Shake-up at departments overseeing travel industry

Ian Taylor

The government reshuffle by new prime minister Theresa May produced changes at the top of almost every department dealing with travel and tourism.

Only tourism minister Tracey

Crouch remains in post at the Department for Culture, Media and Sport (DCMS), following her recent return from maternity leave. The DCMS has a new secretary of state in Karen Bradley, who replaces John Whittingdale. Former foreign secretary Philip Hammond replaces George Osborne as chancellor, with ultimate responsibility for APD and VAT. However, Hammond’s priority will be attempting to stabilise the UK economy in the wake of the EU referendum. David Gauke takes over as chief

secretary to the Treasury, Simon Kirby as economic secretary and Jane Ellison as financial secretary, one of whom will have responsibility for APD. New transport secretary Chris

Grayling is responsible for airport capacity, with the outgoing Patrick McLoughlin moved to Tory party chairman. Former aviation minister Robert Goodwill has moved to the Home Office and has been replaced by Lincolnshire MP

‘Airport capacity should be top of May’s agenda’

Labour’s shadow transport secretary, Andy McDonald, has told industry leaders “there is no excuse to delay” a decision on a new runway for London now a new government is in place. At parliament’s annual aviation

reception, he said: “The government has committed to opening a new runway by 2030. Given the current timetable, it is worrying whether that goal will be achieved. “When the transport secretary

THERESA MAY: Changes at top of most departments

John Hayes who was previously at the Home Office and has experience of the transport department. The other transport ministers are MPs Paul Maynard and Andrew Jones, and Lord Ahmad. The new Department for Business, Energy and Industrial Strategy, which combines the former Department for Business and Department for Energy and Climate Change, will be responsible for the new Package Travel Regulations, led by business secretary Greg Clark, who replaces Sajid Javid. May has placed Brexit supporters in charge of negotiations with EU leaders.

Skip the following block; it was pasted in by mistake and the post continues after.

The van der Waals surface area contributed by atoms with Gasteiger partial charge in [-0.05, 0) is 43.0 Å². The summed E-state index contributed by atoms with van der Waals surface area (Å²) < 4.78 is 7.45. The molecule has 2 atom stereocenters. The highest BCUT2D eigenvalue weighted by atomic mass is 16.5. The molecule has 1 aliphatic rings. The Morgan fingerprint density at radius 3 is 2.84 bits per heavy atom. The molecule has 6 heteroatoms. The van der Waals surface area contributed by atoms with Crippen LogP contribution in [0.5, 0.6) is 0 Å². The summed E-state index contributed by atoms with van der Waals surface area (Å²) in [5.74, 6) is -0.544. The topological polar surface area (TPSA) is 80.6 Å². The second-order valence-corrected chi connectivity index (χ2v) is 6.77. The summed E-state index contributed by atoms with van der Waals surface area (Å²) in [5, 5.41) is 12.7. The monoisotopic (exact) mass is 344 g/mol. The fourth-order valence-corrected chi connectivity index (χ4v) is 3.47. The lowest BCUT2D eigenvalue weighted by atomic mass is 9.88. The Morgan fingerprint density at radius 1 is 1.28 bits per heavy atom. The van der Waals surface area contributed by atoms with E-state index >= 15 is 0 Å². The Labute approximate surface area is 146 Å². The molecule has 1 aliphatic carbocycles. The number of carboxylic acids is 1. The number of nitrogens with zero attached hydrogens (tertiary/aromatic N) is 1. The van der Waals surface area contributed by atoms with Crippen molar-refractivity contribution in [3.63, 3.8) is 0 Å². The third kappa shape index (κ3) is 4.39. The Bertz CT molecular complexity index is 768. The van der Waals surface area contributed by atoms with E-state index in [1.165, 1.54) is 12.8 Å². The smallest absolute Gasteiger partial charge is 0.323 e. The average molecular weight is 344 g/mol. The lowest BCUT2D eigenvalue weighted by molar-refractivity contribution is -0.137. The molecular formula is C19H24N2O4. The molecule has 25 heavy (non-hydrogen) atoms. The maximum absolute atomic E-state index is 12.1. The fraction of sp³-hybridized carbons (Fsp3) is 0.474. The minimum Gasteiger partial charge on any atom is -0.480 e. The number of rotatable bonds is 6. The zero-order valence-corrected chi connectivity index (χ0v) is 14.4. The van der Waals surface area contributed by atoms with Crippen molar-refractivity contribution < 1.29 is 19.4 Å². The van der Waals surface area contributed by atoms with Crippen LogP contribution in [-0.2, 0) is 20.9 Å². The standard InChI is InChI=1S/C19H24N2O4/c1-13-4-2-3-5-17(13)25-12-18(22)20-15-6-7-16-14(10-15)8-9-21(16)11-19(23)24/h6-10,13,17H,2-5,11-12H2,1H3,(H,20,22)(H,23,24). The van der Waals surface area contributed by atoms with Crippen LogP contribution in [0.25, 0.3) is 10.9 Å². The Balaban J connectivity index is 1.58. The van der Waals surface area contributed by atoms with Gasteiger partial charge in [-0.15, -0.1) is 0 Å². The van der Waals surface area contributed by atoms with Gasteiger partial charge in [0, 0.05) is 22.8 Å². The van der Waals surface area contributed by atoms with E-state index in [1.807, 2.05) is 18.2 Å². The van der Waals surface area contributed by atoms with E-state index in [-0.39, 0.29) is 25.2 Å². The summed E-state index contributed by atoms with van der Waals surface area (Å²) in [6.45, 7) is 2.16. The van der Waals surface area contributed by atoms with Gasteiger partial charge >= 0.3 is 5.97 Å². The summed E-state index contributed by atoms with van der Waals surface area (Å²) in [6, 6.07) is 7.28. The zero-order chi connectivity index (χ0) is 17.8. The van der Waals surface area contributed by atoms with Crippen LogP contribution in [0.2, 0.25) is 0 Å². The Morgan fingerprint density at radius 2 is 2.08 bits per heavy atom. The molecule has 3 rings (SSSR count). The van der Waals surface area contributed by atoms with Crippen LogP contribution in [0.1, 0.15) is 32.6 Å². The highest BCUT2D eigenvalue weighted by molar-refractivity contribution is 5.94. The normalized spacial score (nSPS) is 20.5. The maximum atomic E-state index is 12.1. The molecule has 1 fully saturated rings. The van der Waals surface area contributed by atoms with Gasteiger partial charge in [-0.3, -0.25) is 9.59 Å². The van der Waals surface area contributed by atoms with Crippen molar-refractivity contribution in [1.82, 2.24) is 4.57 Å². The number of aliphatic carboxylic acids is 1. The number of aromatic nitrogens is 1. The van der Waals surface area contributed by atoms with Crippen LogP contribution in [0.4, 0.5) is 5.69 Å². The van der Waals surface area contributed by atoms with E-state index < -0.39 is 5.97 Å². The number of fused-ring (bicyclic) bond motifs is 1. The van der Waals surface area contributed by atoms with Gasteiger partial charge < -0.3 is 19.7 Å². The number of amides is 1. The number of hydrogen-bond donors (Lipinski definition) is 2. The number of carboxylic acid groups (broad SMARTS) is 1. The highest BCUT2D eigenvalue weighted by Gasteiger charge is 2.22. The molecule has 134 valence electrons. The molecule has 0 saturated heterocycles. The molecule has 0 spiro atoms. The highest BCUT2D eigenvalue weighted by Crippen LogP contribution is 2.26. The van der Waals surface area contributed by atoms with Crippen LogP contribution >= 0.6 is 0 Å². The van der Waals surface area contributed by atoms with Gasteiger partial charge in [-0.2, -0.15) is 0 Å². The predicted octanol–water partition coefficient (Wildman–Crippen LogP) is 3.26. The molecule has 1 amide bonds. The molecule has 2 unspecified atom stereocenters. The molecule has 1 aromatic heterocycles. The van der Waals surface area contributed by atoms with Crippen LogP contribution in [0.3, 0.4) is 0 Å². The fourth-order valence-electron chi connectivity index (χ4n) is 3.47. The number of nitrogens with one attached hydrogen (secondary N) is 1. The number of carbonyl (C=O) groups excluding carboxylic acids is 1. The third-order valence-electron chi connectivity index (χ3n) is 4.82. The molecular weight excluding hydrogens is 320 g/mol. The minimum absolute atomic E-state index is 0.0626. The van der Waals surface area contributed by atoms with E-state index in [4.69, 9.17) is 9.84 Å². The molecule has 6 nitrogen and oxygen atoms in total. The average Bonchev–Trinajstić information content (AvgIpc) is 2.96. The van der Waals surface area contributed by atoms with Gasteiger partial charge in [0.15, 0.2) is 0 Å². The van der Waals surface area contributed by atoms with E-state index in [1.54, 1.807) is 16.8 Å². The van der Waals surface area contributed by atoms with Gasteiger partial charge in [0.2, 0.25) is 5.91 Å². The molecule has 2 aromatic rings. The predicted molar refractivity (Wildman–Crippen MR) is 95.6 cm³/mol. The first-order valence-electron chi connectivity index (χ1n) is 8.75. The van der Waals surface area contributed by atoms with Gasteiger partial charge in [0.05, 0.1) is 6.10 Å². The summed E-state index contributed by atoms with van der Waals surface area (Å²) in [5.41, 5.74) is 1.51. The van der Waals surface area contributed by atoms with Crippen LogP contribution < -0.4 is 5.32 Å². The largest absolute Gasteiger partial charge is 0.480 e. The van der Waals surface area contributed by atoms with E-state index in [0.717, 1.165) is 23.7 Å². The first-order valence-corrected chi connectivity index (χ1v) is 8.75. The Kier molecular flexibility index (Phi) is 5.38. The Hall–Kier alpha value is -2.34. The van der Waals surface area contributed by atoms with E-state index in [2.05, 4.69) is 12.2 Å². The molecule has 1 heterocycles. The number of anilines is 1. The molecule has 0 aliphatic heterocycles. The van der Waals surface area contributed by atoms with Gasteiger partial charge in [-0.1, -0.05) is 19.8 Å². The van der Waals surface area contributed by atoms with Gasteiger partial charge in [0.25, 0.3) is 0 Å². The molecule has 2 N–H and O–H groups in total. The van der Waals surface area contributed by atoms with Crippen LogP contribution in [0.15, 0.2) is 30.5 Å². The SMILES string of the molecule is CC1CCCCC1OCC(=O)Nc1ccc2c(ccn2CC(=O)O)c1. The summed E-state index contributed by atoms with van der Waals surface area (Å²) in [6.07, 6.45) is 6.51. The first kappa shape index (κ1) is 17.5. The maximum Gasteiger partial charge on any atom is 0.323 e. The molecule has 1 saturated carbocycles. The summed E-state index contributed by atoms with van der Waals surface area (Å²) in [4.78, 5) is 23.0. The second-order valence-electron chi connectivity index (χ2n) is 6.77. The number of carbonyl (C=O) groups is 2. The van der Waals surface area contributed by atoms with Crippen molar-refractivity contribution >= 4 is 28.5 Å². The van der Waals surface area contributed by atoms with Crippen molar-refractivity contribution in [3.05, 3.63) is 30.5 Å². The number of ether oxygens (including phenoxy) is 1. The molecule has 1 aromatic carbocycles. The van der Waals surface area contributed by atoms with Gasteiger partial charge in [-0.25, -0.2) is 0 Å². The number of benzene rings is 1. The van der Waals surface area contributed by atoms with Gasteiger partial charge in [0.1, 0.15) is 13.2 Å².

David Davis, who was excluded from David Cameron’s cabinet, heads a new Department for Exiting the EU, with responsibility for ensuring the UK remains part of a European aviation agreement. Former London Mayor Boris Johnson is the new foreign secretary, while a third Brexit campaigner, Liam Fox, is responsible for securing trade agreements as international trade secretary. Amber Rudd has taken over

at the Home Office and will be responsible for border control, while the Department for the Environment will be headed by Andrea Leadsom.

Swift decision promised on extra runway

New transport secretary Chris Grayling promised to “move rapidly” to reach a decision on a new runway in the southeast. Interviewed by BBC Radio at the weekend, he said:

“I’m clear that I want to move rapidly with a decision on airport capacity. “I’m not going to say whether I prefer Gatwick or Heathrow. There are two options at Heathrow

[and] I’m going to look at this very carefully.” Grayling said the decision would be taken “collectively by the government”. Earlier, new London Mayor Sadiq Khan appeared at Gatwick to back the airport’s plans for expansion over Heathrow. Khan said: “I urge the new prime minister to rule as swiftly as possible in favour of a second runway at Gatwick.”

ANDY MCDONALD: “There is great frustration in the sector”

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told us recently he had postponed the decision, we expected not to have a new prime minister until September. Now there is no excuse to delay. Airport capacity should be top of Theresa May’s agenda. “It is not the only issue. Indecision on airport expansion shouldn’t mean inaction on matters such as APD. There is great frustration in the sector. It’s more important than ever that Britain does not fall behind. Labour will work with you in holding the government to account.” British Air Transport Association

chairman Jane Middleton said: “Our members want the government to maintain a liberalised air market. One option would be to join the European Common Aviation Area and airlines are seeking urgent clarification on this.”

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